Why Learner Engagement Is Crucial For Effective Learning
Normal, everyday people can’t become learning superheroes if they don’t enjoy their training and find it useful. This is why learner engagement is vital to the success of online learning projects.
Many learning managers are newcomers to the idea of learner engagement, but it’s been around for a long time – especially in the world of marketing. A marketer’s job is to engage strangers and turn them into customers. When it comes to grabbing your learners’ attention, you can learn a lot by looking at engagement from a marketer’s perspective.
Learner Engagement Is A Journey
Marketers think about engagement as a journey. At the start of this journey, the customer is completely unaware of the company or brand. As the marketer carefully shepherds them along the journey of engagement, and the customer’s relationship with the brand grows.
Learning managers should see the training program as a journey, not just a series of one-off sessions. Just like the world of marketing, this journey takes disinterested would-be learners and transforms them into active learners and brand advocates who take ownership of their own progress.
So, if engagement is a journey, what are the milestones along the way? Think of the path of engagement as a four-stage process including ‘the hook’, ‘the reaction’, ‘the conversion’, and ‘the result’.
These stages will help you see the journey through the eyes of a learner and understand what would engage them more effectively.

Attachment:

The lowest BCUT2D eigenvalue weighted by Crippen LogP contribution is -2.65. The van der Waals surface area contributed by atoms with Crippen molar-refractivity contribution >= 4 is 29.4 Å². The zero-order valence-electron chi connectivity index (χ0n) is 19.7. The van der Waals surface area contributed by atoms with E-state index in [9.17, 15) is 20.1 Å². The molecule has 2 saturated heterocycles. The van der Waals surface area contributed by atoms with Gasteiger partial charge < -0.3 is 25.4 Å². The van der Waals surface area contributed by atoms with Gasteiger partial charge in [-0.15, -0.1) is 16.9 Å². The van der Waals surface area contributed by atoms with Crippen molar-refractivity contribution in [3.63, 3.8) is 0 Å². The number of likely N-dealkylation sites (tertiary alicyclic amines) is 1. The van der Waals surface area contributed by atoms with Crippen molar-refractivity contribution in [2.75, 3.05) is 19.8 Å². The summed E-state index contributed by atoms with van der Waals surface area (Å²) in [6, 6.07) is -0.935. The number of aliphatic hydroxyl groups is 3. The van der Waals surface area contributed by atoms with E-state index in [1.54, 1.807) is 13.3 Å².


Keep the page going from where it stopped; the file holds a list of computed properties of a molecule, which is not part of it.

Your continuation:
At some point in your life, you’ve seen an advertisement that seems to speak directly to you as a person. When marketers want to entice a customer to engage with a brand for the first time, they need communicate everything that’s great about their product in a fraction of a second. This first impression is called the hook. For example, a television advert is a short, bite sized message which tells you why that product is perfect for you.
Compare that with the first five minutes of online learning most learners experience. Usually, the first impression they get is to expect long hours trying to stay awake. Learning shouldn’t be boring. You need to show the learners how great learning can be – not force them to wade through dull compliance training.
If you want your learners to be gripped from their very first login, don’t start slow and hope for the best – that’s not what a marketer would do. Instead, they would fire them up with a showcase of everything that gives the training significance for the learner. This Epic Meaning comes from the vision and values at the heart of the organisation, and it focuses on the reasons the employees go to work each day. If the learners know why they are taking the training, there’s a better chance that they’ll actually engage with it.
Everyone knows that first impressions matter. If you want to your learners to take the first steps along the path of engagement, you need to get them hooked!
Marketers don’t create one advert and then wish really hard – they need to keep the customer engaged. If they’re captivated for long enough they’ll have time to process the hook and respond to it, rather than just react to it. This response is the first glimpse of engagement.